Instructor Biographies:

Ethan Stern

Born in Ithaca, New York, Ethan Stern earned his Associates degree in Ceramics at TAFE College in Brisbane Australia and his BFA in Sculpture from Alfred University. Pushing glass beyond the anatomy of the vessel, his work is an ongoing exploration of abstraction, color, texture and light. Stern’s work is widely exhibited and held in museum collections internationally including The Toyama Glass Art Museum in Japan. Ethan has taught sculpture at the University of Washington, Pilchuck Glass School, Pittsburgh Glass Center, The L.A. Glass Center, Penland School of Craft, and Urban Glass. Ethan currently lives and works in Los Angeles, CA.


Amanda Stern

Originally from Cincinnati, Ohio, Amanda Stern has studied painting, glass, ceramics and sculpture at SUNY Purchase, University of Miami, Alfred University, Pratt Fine Arts Center, Pilchuck Glass School, Corning Museum of Glass, Pittsburgh Glass Center and Jacksonville University. Her experience across manufacturing and studio art has led to her interest in industrial processes and how we relate to material objects, to our surrounding environments and to one another. She explores her interest in relationships through the assemblage of multiple parts, color and line. Amanda currently lives and works in Los Angeles, CA.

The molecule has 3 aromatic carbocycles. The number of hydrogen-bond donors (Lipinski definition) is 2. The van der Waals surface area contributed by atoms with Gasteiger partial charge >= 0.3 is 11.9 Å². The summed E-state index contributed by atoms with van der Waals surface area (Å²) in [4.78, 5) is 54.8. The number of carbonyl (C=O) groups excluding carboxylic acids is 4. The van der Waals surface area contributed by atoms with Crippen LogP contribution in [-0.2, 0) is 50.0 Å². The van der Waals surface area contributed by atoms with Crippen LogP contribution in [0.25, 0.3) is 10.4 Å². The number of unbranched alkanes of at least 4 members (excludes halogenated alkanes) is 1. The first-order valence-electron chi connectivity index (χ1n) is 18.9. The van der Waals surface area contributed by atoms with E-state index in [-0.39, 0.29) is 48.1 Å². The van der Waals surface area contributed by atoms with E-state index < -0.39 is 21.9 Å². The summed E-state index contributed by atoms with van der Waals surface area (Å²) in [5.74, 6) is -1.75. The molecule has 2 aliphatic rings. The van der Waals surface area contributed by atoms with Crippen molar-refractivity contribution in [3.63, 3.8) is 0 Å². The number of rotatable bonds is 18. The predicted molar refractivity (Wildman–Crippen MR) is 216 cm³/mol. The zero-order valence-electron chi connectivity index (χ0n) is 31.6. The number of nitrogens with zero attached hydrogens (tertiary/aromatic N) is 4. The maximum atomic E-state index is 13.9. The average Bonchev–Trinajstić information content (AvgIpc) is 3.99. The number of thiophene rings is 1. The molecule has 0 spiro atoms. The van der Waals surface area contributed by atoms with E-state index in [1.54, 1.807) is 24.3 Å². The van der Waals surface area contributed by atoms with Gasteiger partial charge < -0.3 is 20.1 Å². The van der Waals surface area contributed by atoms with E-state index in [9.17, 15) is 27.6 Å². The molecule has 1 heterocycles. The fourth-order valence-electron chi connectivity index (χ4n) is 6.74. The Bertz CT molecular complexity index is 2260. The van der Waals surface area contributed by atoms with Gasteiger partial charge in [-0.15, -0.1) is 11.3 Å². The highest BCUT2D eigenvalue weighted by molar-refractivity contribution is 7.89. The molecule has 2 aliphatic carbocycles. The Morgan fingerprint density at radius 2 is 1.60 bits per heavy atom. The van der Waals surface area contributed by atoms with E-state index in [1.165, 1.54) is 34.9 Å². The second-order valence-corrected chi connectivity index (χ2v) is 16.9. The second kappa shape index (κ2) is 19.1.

From the Furnace to the Lathe with Ethan & Amanda Stern
When: , Jul 18 - Jul 22
Time: 9:00 AM to 5:00 PM
Tuition $900.00
Instructor: Ethan and Amanda Stern

Working between hot and cold shops, you will take a sculptural approach to form, pattern, and surface. Focusing on blown forms in the hot shop, you will be challenged to break out of the round and think about the bubble in new ways. All aspects of coldworking will be covered with a focus on the processes of assemblage, deep cutting and engraving.

Hot glass demonstrations will include vessel and sculptural exploration including shaping with graphite and cork paddles on a ceramic shelf surface. We will also explore the use of a variety of punty types and color application techniques including overlays, color cups, and cane work.

Demonstrations in the cold shop will include gluing, carving at the lathe using diamond and stone wheels, and finishing with brush wheels and pulpur as well as traditional high polishing methods. Class discussions will touch on topics of artistic business practice, production methods, and studio operations. You will be encouraged to approach the class as an experiment in strengthening designs, concepts, and teamwork.

5 of 12 seats available.